Book Club | Albert B. Lord: The Singer of Tales

Our next Book Club selection features two selections from Albert B. Lord's The Singer of Tales: Chapter 2 'Singers: Performance and Training', and Chapter 5 'Songs and the Song'. This book, originally published in 1960, is based on research carried out in the former Yugoslavia by Milman Parry in the 1930s, which focused on how singers who learn songs in an oral tradition compose in performance. This provides valuable evidence… Read more

Video—CHS Open House: The Iliad and the Greek Bronze Age, with Casey Dué

We were pleased to welcome Casey Dué for a CHS Open House session, which was recorded and can be viewed in this post. How old is the Iliad? The Trojan War has traditionally been dated since antiquity to about 1250 BCE, and the Iliad is usually dated five hundred years or more after that, but there are hints in the linguistic and archaeological record that something like our Iliad was… Read more

An Interview with Homer

The ancients seem to have had as many questions about Homer as we moderns do. At the end of the Apology, Plato has Socrates wonder aloud how marvelous it would be if we could anticipate actually meeting and conversing with Homer (along with Orpheus, Musaeus, and Hesiod) in the afterlife: "...if this be true, let me die again and again." Read more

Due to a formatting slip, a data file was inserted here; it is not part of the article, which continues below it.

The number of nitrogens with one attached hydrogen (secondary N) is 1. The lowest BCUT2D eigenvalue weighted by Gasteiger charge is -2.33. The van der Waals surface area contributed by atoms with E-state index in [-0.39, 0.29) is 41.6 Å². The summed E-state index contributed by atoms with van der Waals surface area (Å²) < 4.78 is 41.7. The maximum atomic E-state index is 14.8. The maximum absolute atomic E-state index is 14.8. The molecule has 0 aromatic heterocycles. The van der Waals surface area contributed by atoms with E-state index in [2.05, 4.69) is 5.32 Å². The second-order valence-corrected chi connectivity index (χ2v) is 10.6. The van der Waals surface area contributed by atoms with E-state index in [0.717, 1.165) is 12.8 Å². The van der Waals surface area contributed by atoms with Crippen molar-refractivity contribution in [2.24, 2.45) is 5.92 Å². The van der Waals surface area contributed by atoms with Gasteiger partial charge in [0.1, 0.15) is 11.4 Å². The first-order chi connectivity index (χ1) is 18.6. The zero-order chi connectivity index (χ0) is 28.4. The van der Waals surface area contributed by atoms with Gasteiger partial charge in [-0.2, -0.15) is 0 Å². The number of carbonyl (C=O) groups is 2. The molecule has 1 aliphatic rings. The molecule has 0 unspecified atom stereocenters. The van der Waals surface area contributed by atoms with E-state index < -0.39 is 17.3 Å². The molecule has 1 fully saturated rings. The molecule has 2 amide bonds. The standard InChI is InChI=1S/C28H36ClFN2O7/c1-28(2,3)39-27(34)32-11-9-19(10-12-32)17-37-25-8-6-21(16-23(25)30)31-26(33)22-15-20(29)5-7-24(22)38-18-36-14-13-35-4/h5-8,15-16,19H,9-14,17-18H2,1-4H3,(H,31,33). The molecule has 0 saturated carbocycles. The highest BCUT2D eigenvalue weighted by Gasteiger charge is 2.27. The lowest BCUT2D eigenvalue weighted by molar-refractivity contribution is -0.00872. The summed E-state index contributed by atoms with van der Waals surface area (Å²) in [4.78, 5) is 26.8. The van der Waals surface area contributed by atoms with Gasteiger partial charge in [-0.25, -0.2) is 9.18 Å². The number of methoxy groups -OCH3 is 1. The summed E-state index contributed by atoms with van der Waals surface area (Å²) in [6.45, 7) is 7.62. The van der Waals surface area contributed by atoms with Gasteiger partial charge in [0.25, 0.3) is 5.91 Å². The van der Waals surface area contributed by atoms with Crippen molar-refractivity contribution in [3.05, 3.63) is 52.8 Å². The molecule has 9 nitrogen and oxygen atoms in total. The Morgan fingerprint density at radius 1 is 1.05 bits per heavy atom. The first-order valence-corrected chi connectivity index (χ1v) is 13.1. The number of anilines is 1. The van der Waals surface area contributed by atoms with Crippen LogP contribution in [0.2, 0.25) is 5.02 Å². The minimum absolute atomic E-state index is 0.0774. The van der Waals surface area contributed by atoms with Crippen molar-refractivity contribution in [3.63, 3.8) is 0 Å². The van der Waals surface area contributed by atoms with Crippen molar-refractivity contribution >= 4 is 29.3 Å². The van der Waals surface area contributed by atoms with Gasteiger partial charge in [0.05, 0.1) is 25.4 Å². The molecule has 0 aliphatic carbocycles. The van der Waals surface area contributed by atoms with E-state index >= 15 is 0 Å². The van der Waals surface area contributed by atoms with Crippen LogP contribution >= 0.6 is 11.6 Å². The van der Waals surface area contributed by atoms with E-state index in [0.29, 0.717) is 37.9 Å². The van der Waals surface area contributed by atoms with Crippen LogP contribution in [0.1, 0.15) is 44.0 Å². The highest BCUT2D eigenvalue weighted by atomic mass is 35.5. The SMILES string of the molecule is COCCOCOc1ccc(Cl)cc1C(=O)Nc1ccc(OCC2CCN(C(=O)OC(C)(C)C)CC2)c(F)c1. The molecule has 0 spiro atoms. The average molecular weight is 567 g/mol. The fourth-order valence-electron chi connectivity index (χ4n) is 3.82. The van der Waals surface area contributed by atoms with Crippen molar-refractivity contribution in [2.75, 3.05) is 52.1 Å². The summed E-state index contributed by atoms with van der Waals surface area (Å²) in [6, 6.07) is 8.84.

Video—CHS Open House: ‘Monster Menageries of Homer and Hesiod’, with Yiannis Petropoulos

We were pleased to welcome Yiannis Petropoulos, Director of the Center for Hellenic Studies in Greece, to a CHS Open House discussion on 'Monster Menageries of Homer and Hesiod'. He introduces the topic: "Liberally populating ancient Greek poetry, monsters cannot be taken for granted and should not be treated as preposterous irrelevancies. ..." This post includes handouts of focus passages associated with the discussion. Read more

Journey’s End

~A guest post by Jacqui Donlon and the Oinops Study Group~     “Yea, and if some god shall wreck me in the wine-dark deep, even so I will endure… For already have I suffered full much, and much… Read more